By Walt Nett
April 24, 2011
I wonder how many folks at the Workforce Solutions South Plains luncheon had the same “A-ha!” moment I had at lunch a couple of weeks ago as Tom Pauken talked about a rather radical revision of the nation’s corporate tax laws, which he points to as a major “job killer.”
Pauken, chairman of the Texas Workforce Commission, is an ardent supporter of what’s known as the Hartman Plan, a proposal put forth by Austin businessman David Hartman that calls for doing away with the nation’s corporate tax rate and the 6.2 percent payroll tax businesses pay on their employees, in favor of a business consumption tax of 8 percent adjusted at the border, so that the 8 percent would be collected from all imported goods and services, and U.S. companies would get an 8 percent tax credit or abatement on exported goods and services.
Do that, and we get back on the track of private-sector job creation. That’s the thing everyone’s been looking for as the clear sign we’re truly coming out of the recession. We’re seeing it in fits and starts, but not enough of it.
Pauken’s view includes a sense of recent history that should shake us up a little bit, even if it only makes us take a different look at an economy that we thought was pretty vibrant prior to 2008.
In terms of job development, it wasn’t. In the first decade of the 21st century, Texas gained more than 640,000 private-sector jobs, but the nation as a while shed more than 3.2 million jobs.
The picture gets even weirder when you isolate on manufacturing.
One-third of the nation’s manufacturing base disappeared between 1999 and 2009. Some firms closed, others moved out of the country. In the end, 5.5 million manufacturing jobs — usually the best-paying skill jobs in a market — were gone. In their place, we were ramping up lower-wage service jobs.
It only took us a decade to forget about a warning the late Sony Corp. head Akio Morita put forth in an essay on “The Japan That Can Say No” – that American business is too focused on mergers and acquisitions, rather than quality goods and a solid manufacturing economy, that we sacrifice long-term economic health with a focus on short-term gains.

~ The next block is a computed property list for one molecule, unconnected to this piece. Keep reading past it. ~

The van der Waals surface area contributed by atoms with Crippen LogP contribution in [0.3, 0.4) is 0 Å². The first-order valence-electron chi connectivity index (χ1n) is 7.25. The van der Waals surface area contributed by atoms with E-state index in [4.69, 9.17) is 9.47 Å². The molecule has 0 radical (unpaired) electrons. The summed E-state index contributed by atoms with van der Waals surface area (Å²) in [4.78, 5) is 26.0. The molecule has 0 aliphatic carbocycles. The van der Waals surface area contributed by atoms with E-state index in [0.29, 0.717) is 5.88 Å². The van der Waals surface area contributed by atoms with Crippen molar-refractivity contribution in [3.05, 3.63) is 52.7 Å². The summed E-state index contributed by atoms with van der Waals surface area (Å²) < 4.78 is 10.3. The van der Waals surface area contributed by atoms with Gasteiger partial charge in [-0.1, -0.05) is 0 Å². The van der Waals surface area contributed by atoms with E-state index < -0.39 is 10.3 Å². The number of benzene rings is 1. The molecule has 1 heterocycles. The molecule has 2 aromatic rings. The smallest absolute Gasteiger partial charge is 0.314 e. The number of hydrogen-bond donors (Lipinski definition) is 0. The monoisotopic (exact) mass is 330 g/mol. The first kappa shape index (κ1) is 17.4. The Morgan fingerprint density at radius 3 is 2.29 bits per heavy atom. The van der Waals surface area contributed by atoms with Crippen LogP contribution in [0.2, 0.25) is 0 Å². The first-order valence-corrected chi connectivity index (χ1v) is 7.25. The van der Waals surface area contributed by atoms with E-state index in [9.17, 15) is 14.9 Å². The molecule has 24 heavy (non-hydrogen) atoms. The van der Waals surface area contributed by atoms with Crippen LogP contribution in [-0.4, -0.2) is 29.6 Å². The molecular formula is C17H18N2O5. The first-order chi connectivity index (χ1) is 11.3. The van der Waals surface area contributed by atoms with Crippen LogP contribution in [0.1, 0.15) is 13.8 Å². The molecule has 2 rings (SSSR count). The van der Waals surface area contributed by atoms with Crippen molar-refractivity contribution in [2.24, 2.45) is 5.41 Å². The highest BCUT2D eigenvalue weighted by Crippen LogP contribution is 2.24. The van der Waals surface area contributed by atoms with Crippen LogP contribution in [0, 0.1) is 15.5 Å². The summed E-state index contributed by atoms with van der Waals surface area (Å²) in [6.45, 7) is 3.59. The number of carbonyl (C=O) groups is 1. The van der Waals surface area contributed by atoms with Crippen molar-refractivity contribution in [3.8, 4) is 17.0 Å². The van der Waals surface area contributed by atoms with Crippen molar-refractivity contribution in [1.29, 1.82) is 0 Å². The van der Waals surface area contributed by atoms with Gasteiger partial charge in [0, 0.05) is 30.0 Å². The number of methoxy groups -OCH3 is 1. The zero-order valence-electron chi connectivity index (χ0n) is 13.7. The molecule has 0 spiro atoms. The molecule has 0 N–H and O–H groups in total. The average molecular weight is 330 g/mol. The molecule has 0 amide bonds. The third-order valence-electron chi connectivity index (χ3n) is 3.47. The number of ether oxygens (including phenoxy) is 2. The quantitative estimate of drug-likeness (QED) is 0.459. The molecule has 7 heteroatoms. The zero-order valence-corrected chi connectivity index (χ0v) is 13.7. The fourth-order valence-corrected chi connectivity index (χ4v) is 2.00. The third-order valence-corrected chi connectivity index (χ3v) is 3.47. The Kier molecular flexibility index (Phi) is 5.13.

So what we need to do is lace up the gloves for a different kind of global trade competition.
Switching from the current corporate tax to the business consumption tax puts us on an equal footing with our global trade competitors. But we need better stuff to get back in the contest, and that means getting out manufacturing jobs back in the states, and doing quality work.
The potential impediment to all this is decades of “cobble-it-together” tradition of lawmaking from the nation’s capital.
To make it work, we pretty much would have to have a lot of faith in the willingness of Congress to rip the present corporate tax structure out by the roots and replace it wholesale, Pauken said.
I’d add that it would take something else in Congress — the guts and gumption to turn away the lobbyists who wander the House and Senate in hopes of gaining for their client some advantage or break in the tax process.
Which takes something else — reminding them that we’re the boss, and that the government is everyone’s public servant.